Wayne Parry, Associated Press
LAKEWOOD, N.J. — Doug Hardman strikes the keys of the old, weather-beaten piano under a plastic tarp in the middle of the woods to keep the rain off it, sings about "how wonderful life is," and finishes the last chords of Elton John's "Your Song."
He takes off his glasses, tucks them into his shirt, and starts to cry.
"This is killing me," he says softly, his blue eyes rimmed red with tears.
Not so long ago, he was a successful carpenter and handyman, with a lagoon-front home at the Jersey shore, a small fishing boat that was the lifelong dream of his and his wife, and a solid middle class existence.
Now he lives in a teepee made of plastic tarpaulins atop a plywood platform, deep in muddy, mosquito-infested woods. He has no money, and no belt; a length of thin red rope holds his pants up.
Hardman is suing a volunteer with a homeless assistance program, and a real estate company, accusing them of cheating him out of his home, selling it without giving him any of the proceeds.
"I worked my ass off all my life; I never stole a thing," he said. "Everything was stolen from me, right down to my underpants. It all went straight to hell."
When his wife died of cancer, Hardman started drinking to escape the pain, and soon developed a drinking problem. He fell behind on the payments on his Bayville house, and it went into foreclosure.
While living in temporary housing in 2010, he met two real estate investors and agreed to sell his house to them for $115,000, even though it was worth far more. Soon afterward, he ended up at Tent City, an encampment of homeless people in the woods of Lakewood that township officials have tried for years to shut down.
Hardman's troubles worsened at Tent City; it was there that he met Wallace Doman III, a Jackson Township man who volunteered as housing director with a social service agency that works to help the homeless. Doman is also a real estate investor who buys distressed properties, fixes them up and re-sells them.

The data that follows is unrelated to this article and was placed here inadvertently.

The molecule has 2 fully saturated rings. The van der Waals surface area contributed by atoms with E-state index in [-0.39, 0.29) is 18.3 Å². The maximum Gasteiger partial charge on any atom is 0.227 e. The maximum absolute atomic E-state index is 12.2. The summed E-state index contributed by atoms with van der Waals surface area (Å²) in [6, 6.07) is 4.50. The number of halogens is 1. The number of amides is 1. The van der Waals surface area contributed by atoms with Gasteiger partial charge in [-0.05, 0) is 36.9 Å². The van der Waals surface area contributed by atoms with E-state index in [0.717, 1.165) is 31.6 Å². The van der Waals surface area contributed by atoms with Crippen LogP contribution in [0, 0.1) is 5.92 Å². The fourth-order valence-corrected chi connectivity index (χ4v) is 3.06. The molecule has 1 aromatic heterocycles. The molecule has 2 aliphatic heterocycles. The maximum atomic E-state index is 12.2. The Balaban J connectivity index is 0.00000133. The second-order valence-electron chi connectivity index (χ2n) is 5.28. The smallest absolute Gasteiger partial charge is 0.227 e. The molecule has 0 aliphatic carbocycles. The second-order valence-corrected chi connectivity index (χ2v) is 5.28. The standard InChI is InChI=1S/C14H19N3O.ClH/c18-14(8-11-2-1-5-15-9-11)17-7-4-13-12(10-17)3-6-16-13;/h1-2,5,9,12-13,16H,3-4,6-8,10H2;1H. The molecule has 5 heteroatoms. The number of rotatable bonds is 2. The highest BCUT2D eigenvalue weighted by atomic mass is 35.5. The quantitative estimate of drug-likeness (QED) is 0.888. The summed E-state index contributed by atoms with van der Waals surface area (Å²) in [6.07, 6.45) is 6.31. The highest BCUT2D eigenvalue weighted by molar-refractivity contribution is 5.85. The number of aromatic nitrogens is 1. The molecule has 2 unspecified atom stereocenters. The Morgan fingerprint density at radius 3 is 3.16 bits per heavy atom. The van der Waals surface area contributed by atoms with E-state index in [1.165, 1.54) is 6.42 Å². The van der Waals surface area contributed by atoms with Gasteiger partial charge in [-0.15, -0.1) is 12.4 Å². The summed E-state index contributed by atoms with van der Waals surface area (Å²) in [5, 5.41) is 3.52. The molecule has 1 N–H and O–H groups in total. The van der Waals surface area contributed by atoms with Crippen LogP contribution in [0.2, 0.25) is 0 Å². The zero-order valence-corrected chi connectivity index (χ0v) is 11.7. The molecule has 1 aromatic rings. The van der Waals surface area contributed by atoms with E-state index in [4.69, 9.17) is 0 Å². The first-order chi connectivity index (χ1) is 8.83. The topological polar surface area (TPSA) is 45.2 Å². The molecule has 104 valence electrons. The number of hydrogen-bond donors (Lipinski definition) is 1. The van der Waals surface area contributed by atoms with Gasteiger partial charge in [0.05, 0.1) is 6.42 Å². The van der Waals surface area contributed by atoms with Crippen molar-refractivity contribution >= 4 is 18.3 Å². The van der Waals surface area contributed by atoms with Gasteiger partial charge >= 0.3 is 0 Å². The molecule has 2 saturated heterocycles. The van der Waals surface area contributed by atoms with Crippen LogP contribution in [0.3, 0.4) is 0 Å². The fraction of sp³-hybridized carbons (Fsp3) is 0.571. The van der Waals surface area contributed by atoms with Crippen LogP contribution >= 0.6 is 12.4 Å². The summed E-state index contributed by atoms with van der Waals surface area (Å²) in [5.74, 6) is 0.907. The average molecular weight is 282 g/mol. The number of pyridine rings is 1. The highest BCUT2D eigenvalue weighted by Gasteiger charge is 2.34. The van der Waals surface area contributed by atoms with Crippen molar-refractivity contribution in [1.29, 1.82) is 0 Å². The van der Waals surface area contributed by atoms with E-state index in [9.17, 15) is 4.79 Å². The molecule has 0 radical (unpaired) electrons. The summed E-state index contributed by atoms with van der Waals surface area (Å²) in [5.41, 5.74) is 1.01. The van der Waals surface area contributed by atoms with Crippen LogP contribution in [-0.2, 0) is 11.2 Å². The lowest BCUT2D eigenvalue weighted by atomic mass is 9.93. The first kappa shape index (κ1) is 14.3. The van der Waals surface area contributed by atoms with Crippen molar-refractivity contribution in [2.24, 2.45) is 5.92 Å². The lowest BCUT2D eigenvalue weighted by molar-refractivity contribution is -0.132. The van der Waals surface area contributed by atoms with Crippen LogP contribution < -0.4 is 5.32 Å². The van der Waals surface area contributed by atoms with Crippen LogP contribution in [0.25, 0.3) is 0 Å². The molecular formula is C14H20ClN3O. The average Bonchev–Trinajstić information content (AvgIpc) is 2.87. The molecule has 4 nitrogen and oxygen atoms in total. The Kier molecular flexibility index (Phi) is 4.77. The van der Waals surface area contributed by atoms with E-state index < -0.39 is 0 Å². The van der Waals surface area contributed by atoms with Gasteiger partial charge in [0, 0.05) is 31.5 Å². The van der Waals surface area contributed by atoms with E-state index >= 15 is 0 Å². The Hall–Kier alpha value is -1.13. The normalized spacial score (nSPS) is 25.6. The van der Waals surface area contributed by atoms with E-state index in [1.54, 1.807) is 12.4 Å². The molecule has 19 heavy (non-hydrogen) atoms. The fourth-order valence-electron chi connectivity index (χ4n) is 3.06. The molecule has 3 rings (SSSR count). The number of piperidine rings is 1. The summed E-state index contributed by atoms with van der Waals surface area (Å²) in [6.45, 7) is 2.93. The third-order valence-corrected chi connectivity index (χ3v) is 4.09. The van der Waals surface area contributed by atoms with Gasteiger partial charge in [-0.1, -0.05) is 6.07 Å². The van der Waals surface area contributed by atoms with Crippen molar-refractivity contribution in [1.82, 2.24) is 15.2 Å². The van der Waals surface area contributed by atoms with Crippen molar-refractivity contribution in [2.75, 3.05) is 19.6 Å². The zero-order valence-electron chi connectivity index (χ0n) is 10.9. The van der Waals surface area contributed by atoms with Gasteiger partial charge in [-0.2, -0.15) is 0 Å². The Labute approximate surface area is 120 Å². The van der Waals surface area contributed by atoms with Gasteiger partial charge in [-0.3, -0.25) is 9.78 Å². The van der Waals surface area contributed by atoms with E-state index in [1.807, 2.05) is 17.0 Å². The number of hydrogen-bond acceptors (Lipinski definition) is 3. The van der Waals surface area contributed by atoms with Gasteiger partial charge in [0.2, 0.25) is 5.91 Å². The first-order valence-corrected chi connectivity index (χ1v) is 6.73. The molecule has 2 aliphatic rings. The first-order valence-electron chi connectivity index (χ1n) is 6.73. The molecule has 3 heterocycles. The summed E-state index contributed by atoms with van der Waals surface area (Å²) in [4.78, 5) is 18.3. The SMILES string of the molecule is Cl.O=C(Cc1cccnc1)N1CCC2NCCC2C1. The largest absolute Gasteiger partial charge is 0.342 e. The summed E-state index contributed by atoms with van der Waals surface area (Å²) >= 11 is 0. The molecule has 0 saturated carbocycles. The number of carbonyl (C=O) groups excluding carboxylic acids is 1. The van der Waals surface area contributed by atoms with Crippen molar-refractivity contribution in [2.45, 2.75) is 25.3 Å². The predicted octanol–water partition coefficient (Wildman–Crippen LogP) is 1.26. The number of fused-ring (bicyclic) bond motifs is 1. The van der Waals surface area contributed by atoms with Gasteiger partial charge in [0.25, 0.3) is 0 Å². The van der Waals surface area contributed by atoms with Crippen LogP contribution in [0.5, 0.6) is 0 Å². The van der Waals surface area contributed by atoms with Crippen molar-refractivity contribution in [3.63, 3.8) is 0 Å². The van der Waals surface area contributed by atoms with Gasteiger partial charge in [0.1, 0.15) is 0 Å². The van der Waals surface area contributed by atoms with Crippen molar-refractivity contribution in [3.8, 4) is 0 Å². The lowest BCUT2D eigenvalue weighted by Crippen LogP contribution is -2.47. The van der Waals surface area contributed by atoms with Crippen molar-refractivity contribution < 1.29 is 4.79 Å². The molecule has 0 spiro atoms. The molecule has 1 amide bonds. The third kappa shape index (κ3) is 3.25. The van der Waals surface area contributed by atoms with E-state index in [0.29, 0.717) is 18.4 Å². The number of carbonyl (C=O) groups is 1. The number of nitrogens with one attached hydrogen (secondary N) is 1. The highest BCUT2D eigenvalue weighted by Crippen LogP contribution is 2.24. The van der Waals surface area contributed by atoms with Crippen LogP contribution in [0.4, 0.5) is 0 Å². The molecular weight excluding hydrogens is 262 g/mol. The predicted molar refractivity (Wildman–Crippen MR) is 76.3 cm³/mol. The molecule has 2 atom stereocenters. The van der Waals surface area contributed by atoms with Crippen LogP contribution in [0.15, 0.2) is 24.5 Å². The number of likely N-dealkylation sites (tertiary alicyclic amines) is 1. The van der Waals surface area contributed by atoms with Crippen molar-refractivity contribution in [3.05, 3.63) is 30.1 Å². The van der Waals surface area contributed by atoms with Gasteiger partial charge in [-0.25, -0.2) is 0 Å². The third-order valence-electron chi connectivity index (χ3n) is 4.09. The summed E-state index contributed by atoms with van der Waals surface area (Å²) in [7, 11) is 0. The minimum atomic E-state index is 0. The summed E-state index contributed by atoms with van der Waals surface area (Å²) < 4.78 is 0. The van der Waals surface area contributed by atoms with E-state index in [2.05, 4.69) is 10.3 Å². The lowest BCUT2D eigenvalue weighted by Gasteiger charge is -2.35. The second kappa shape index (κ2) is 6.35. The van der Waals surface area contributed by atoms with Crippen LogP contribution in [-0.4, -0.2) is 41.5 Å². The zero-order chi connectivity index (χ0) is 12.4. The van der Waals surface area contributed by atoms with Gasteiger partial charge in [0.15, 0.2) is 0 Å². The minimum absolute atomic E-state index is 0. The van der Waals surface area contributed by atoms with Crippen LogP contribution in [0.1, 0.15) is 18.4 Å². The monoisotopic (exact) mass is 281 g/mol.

At issue is an April 6, 2010 deed that purports to transfer title to Hardman's house to a company Doman owns, Platinum Home Management, for the sale price of $50. Hardman swears he never signed it. But in court papers, Doman insists that's exactly what happened, and that he has witnesses to the transaction.
Doman returned a call seeking comment from The Associated Press, but hung up as soon as a reporter identified himself. He did not answer subsequent calls.
In court papers filed in response to the lawsuit, Doman maintains Hardman signed the house over to him of his own free will. Doman also claims he tried to end the deal and sign the house back to Hardman once he found out that Hardman had already signed a contract to sell the house to the two real estate investors, but that Hardman refused to take it back.
The house was sold for $215,000 to the two investors, who are not named as defendants in the lawsuit. They later sold it to a third party for $355,400. Hardman and his lawyer, Benjamin Dash, say not a penny of that went to Hardman.
Doman worked for nearly a year as a non-salaried real estate agent for Century 21 Pacesetter Realty, which also is named as a defendant in the suit. The real estate agency is seeking to have a judge dismiss it from the lawsuit, claiming that whatever Doman might have done, he did on his own, and that Hardman's house was never listed with Century 21.
The lawsuit seeks compensation for the alleged fraud that led to Hardman losing the house; it does not seek to regain ownership of it.
Hardman acknowledges that many of his problems were caused by his drinking, something he still has not completely put behind him. But he is adamant that he never signed the house over to Doman, whether drunk or sober.
In the meantime, Hardman passes his time smoking in the woods, and occasionally playing the piano at a neighbor's tent. One of his most precious possessions is a notebook of sheet music that he transcribed himself, wrapped in multiple layers of plastic to keep it dry.
The piano is warped from the humidity, and some of the keys no longer work. Yet Hardman can coax beautiful melodies out of it, from the end of Clapton's classic "Layla," to numerous gospel standards. He'd like to find work playing the piano, possibly at a church.
"I want to keep people happy," he said. "I want to play for people and leave them with smiles on their faces."
Wayne Parry can be reached at http://twitter.com/WayneParryAC
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